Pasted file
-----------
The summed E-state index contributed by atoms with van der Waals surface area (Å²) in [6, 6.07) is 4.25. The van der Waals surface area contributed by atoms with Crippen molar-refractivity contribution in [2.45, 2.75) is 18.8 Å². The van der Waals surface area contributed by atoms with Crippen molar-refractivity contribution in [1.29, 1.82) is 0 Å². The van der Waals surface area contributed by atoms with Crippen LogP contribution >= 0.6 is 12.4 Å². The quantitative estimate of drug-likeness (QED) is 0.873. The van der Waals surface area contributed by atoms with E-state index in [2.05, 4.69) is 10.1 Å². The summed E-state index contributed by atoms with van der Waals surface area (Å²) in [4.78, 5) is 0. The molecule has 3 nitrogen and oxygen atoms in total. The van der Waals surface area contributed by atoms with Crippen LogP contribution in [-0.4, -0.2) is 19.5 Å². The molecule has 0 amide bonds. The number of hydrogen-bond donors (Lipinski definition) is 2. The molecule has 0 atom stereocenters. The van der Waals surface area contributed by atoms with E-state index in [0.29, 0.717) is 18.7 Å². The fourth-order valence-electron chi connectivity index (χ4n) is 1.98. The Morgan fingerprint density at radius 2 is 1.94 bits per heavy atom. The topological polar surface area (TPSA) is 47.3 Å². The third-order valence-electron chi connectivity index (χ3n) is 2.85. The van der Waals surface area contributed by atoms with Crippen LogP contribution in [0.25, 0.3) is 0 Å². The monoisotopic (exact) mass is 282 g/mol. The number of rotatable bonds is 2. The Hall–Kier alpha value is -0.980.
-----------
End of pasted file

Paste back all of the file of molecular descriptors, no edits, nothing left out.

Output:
The summed E-state index contributed by atoms with van der Waals surface area (Å²) in [6, 6.07) is 4.25. The van der Waals surface area contributed by atoms with Crippen molar-refractivity contribution in [2.45, 2.75) is 18.8 Å². The van der Waals surface area contributed by atoms with Crippen molar-refractivity contribution in [1.29, 1.82) is 0 Å². The van der Waals surface area contributed by atoms with Crippen LogP contribution >= 0.6 is 12.4 Å². The quantitative estimate of drug-likeness (QED) is 0.873. The van der Waals surface area contributed by atoms with E-state index in [2.05, 4.69) is 10.1 Å². The summed E-state index contributed by atoms with van der Waals surface area (Å²) in [4.78, 5) is 0. The molecule has 3 nitrogen and oxygen atoms in total. The van der Waals surface area contributed by atoms with Crippen LogP contribution in [-0.4, -0.2) is 19.5 Å². The molecule has 0 amide bonds. The number of hydrogen-bond donors (Lipinski definition) is 2. The molecule has 0 atom stereocenters. The van der Waals surface area contributed by atoms with E-state index in [0.29, 0.717) is 18.7 Å². The fourth-order valence-electron chi connectivity index (χ4n) is 1.98. The Morgan fingerprint density at radius 2 is 1.94 bits per heavy atom. The topological polar surface area (TPSA) is 47.3 Å². The third-order valence-electron chi connectivity index (χ3n) is 2.85. The van der Waals surface area contributed by atoms with Crippen LogP contribution in [0.25, 0.3) is 0 Å². The monoisotopic (exact) mass is 282 g/mol. The number of rotatable bonds is 2. The Hall–Kier alpha value is -0.980.